I came across a very interesting blog post late last week. The article appears on MERLTech and is by John Burg, Policy, Planning and Learning Fellow at USAID; Christine Murphy, Monitoring, Evaluation and Learning Capacity-Building Specialist at Social Solutions International, Inc; and Jean Paul Pétraud, Monitoring and Evaluation Fellow at USAID. The authors state that they researched over 40 blockchain use cases and to their surprise, they found nothing beyond “a proliferation of press releases, white papers, and persuasively written articles.” They go on to say,
“However, we found no documentation or evidence of the results blockchain was purported to have achieved in these claims. We also did not find lessons learned or practical insights, as are available for other technologies in development.
We fared no better when we reached out directly to several blockchain firms, via email, phone, and in person. Not one was willing to share data on program results, MERL processes, or adaptive management for potential scale-up. Despite all the hype about how blockchain will bring unheralded transparency to processes and operations in low-trust environments, the industry is itself opaque. From this, we determined the lack of evidence supporting value claims of blockchain in the international development space is a critical gap for potential adopters.
Blockchain firms supporting development pilots are not practicing what they preach — improving transparency — by sharing data and lessons learned about what is working, what isn’t working, and why. There are many generic decision trees and sales pitches available to convince development practitioners of the value blockchain will add to their work. But, there is a lack of detailed data about what happens when development interventions use blockchain technology.”
To some extent, this would echo what ComTech discovered during research for its disruptive technology report where our conclusions were that real, tangible commercial applications for blockchain in commodities remain mainly POC-type initiatives. The authors of the blog article quoted end with the following statement,
“Our approach, as it turns out, echoes others in the field who question whether the benefits of blockchain add value above and beyond existing technologies, or accrue to stakeholders beyond the donors that fund them. This trio of practitioners will continue to explore ways MERL professionals can help their teams learn about the benefits of blockchain technology for international development. But, in the end, it may turn out that the real value of blockchain wasn’t the application of the technology itself, but rather as an impetus to question what we do, why we do it, and how we could do it better.”
Interestingly, we spoke to Richard Williamson of Gen10 recently and he told us that “If the future will be full of blockchains, people throughout the supply chain will need new business apps that can interface with them. And if it isn’t, all that effort won’t have been wasted. At the very least, the blockchain activity has highlighted the importance of standardizing data and processes in order to get to the next level.” We hear similar statements from others in the industry who see the blockchain (and other digital) initiatives as getting businesses focused on their data and processes. Despite this, late last week, Vakt announced it had gone live stating that Vakt, “the company re-imagining commodity post-trade processing underpinned by blockchain, has launched its platform in its first market. Participants in the physically traded BFOET crude oil business – including some of the world’s premier energy traders – will now benefit from improved security and efficiency. This private launch marks the world’s first fully operational, enterprise-grade blockchain platform to enter the market.” VAKT has created a secure, real-time blockchain-based digital platform, working with global software consultancy ThoughtWorks and underpinned by JPMorgan’s Quorum private distributed ledger. The platform manages physical energy transactions from trade entry to final settlement, eliminating reconciliation and paper-based processes. A quote from Shell in the announcement also provides some additional input,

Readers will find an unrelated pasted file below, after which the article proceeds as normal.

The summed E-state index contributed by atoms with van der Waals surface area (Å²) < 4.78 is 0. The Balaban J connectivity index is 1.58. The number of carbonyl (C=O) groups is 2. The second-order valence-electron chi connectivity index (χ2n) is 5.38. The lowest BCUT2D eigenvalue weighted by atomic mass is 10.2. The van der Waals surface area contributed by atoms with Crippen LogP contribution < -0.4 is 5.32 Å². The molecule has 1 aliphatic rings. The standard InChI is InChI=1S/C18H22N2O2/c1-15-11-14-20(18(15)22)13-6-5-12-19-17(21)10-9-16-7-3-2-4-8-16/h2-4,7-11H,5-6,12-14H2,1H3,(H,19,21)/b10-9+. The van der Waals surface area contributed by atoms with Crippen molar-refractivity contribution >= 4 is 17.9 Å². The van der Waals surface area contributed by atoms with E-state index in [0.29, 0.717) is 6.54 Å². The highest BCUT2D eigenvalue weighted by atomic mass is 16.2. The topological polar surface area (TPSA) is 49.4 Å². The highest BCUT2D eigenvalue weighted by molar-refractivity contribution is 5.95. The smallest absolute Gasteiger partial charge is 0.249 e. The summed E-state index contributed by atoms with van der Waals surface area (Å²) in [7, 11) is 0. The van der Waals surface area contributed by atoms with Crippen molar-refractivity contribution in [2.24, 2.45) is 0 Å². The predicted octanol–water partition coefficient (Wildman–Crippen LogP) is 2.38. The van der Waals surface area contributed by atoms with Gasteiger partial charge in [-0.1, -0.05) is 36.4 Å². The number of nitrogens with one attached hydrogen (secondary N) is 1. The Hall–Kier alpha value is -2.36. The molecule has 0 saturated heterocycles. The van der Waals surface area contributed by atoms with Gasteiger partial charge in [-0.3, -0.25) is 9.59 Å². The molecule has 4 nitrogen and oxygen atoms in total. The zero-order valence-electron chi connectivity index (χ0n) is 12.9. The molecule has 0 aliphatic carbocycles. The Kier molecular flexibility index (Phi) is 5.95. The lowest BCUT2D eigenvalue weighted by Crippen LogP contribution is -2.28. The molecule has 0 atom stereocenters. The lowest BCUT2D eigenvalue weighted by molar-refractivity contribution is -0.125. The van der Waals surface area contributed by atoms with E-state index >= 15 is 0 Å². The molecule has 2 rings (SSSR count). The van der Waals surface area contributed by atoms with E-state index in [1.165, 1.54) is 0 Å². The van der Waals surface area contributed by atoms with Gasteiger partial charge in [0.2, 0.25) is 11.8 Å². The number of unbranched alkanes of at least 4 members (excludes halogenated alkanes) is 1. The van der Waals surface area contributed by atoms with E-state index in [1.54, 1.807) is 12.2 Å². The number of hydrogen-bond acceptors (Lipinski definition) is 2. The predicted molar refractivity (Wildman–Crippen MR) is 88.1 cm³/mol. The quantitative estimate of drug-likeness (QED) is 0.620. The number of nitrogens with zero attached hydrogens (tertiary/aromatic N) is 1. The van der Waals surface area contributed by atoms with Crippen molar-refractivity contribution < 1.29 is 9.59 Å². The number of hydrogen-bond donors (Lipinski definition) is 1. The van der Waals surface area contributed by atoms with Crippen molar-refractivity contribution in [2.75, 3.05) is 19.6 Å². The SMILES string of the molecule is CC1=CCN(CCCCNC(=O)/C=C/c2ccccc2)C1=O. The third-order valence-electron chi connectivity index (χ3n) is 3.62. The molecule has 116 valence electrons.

“Digitalisation is changing how the energy value chain works. It’s an exciting time,” said Andrew Smith, EVP Trading & Supply, Shell International Trading and Shipping Company Limited. “Collaboration with our peers and some of the industry’s key players is the best way to combine market expertise and achieve the scale necessary to launch a digital transaction platform that could transform the way we all do business. Ultimately the aim is improved speed and security, which benefits everyone along the supply chain from market participants to customers.”
From our perspective, it remains early days for Blockchain with much to be learned from the activity around utilizing distributed Ledge technologies in the commodities pace. We believe true widespread commercial blockchain apps are still several years away, at least in this industry. However, part of the raison d’etre behind many of the pilots and POCs is to answer questions around the technology and formulate the business case for broader deployment. If, as the authors of the MERLTech blog seem to believe, sharing data and lessons learned simply isn’t happening, then this might take longer than originally anticipated. From our perspective, however, we haven’t found the commodity industry blockchain initiatives to be opaque and in fact, we will be speaking with Vakt later this week and even getting a demo of the solution. We do agree that blockchain and digitalization generally are forcing a relook at data and business processes and this can only be a good thing. Yet, without the sharing of lessons learned, blockchain and its ilk might remain viewed as overhyped technologies?
What do you think?